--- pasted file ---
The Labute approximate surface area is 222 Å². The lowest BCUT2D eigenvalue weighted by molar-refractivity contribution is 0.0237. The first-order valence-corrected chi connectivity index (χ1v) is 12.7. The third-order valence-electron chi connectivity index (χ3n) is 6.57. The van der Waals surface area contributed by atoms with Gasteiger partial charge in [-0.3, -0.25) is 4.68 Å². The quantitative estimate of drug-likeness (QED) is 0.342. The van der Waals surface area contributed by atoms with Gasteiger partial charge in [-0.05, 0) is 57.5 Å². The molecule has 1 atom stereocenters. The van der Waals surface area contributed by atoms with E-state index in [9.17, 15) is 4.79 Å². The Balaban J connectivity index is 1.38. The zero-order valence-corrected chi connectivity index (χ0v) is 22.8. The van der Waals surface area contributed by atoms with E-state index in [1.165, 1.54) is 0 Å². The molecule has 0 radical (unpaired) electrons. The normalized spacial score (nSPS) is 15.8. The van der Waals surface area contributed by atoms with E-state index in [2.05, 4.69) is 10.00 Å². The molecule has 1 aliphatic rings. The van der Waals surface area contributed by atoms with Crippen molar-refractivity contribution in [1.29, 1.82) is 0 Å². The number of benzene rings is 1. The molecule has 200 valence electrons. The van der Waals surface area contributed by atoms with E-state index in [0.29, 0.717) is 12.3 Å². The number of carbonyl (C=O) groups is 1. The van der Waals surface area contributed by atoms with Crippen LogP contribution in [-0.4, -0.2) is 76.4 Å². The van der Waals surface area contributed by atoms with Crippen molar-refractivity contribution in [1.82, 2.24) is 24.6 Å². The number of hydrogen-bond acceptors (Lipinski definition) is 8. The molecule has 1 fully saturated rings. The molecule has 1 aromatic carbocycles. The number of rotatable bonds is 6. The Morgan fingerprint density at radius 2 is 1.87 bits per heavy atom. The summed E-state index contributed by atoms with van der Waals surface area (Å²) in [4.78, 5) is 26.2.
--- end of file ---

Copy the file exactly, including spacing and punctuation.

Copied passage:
The Labute approximate surface area is 222 Å². The lowest BCUT2D eigenvalue weighted by molar-refractivity contribution is 0.0237. The first-order valence-corrected chi connectivity index (χ1v) is 12.7. The third-order valence-electron chi connectivity index (χ3n) is 6.57. The van der Waals surface area contributed by atoms with Gasteiger partial charge in [-0.3, -0.25) is 4.68 Å². The quantitative estimate of drug-likeness (QED) is 0.342. The van der Waals surface area contributed by atoms with Gasteiger partial charge in [-0.05, 0) is 57.5 Å². The molecule has 1 atom stereocenters. The van der Waals surface area contributed by atoms with E-state index in [9.17, 15) is 4.79 Å². The Balaban J connectivity index is 1.38. The zero-order valence-corrected chi connectivity index (χ0v) is 22.8. The van der Waals surface area contributed by atoms with E-state index in [1.165, 1.54) is 0 Å². The molecule has 0 radical (unpaired) electrons. The normalized spacial score (nSPS) is 15.8. The van der Waals surface area contributed by atoms with E-state index in [2.05, 4.69) is 10.00 Å². The molecule has 1 aliphatic rings. The van der Waals surface area contributed by atoms with Crippen molar-refractivity contribution in [1.29, 1.82) is 0 Å². The number of benzene rings is 1. The molecule has 200 valence electrons. The van der Waals surface area contributed by atoms with E-state index in [0.29, 0.717) is 12.3 Å². The number of carbonyl (C=O) groups is 1. The van der Waals surface area contributed by atoms with Crippen LogP contribution in [-0.4, -0.2) is 76.4 Å². The van der Waals surface area contributed by atoms with Crippen molar-refractivity contribution in [1.82, 2.24) is 24.6 Å². The number of hydrogen-bond acceptors (Lipinski definition) is 8. The molecule has 1 fully saturated rings. The molecule has 1 aromatic carbocycles. The number of rotatable bonds is 6. The Morgan fingerprint density at radius 2 is 1.87 bits per heavy atom. The summed E-state index contributed by atoms with van der Waals surface area (Å²) in [4.78, 5) is 26.2.